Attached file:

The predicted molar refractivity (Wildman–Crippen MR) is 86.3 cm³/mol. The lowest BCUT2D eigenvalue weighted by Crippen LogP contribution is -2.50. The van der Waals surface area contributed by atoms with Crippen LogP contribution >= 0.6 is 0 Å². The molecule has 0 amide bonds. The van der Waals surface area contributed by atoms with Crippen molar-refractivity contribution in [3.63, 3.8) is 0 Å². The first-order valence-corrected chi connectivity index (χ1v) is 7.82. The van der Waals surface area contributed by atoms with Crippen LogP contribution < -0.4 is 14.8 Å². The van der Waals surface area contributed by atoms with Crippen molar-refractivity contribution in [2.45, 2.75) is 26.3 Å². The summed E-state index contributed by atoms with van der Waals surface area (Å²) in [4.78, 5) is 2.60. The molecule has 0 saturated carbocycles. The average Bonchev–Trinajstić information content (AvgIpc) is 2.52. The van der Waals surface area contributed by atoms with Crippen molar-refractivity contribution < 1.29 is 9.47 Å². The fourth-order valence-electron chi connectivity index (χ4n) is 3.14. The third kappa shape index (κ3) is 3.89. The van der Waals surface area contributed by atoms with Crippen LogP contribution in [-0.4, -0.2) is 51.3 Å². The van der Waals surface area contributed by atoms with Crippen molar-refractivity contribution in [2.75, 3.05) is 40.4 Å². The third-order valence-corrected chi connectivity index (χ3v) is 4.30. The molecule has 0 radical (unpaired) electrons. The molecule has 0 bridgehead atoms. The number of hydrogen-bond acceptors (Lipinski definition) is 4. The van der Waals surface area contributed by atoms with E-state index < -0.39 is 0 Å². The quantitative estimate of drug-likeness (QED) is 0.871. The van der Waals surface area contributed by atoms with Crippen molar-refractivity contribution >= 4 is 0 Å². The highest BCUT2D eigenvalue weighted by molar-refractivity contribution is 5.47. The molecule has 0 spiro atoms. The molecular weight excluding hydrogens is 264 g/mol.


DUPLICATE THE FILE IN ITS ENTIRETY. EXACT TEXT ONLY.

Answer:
The predicted molar refractivity (Wildman–Crippen MR) is 86.3 cm³/mol. The lowest BCUT2D eigenvalue weighted by Crippen LogP contribution is -2.50. The van der Waals surface area contributed by atoms with Crippen LogP contribution >= 0.6 is 0 Å². The molecule has 0 amide bonds. The van der Waals surface area contributed by atoms with Crippen molar-refractivity contribution in [3.63, 3.8) is 0 Å². The first-order valence-corrected chi connectivity index (χ1v) is 7.82. The van der Waals surface area contributed by atoms with Crippen LogP contribution < -0.4 is 14.8 Å². The van der Waals surface area contributed by atoms with Crippen molar-refractivity contribution in [2.45, 2.75) is 26.3 Å². The summed E-state index contributed by atoms with van der Waals surface area (Å²) in [4.78, 5) is 2.60. The molecule has 0 saturated carbocycles. The average Bonchev–Trinajstić information content (AvgIpc) is 2.52. The van der Waals surface area contributed by atoms with Crippen molar-refractivity contribution < 1.29 is 9.47 Å². The fourth-order valence-electron chi connectivity index (χ4n) is 3.14. The third kappa shape index (κ3) is 3.89. The van der Waals surface area contributed by atoms with Crippen LogP contribution in [-0.4, -0.2) is 51.3 Å². The van der Waals surface area contributed by atoms with Crippen molar-refractivity contribution in [2.75, 3.05) is 40.4 Å². The third-order valence-corrected chi connectivity index (χ3v) is 4.30. The molecule has 0 radical (unpaired) electrons. The molecule has 0 bridgehead atoms. The number of hydrogen-bond acceptors (Lipinski definition) is 4. The van der Waals surface area contributed by atoms with E-state index < -0.39 is 0 Å². The quantitative estimate of drug-likeness (QED) is 0.871. The van der Waals surface area contributed by atoms with Crippen molar-refractivity contribution >= 4 is 0 Å². The highest BCUT2D eigenvalue weighted by molar-refractivity contribution is 5.47. The molecule has 0 spiro atoms. The molecular weight excluding hydrogens is 264 g/mol.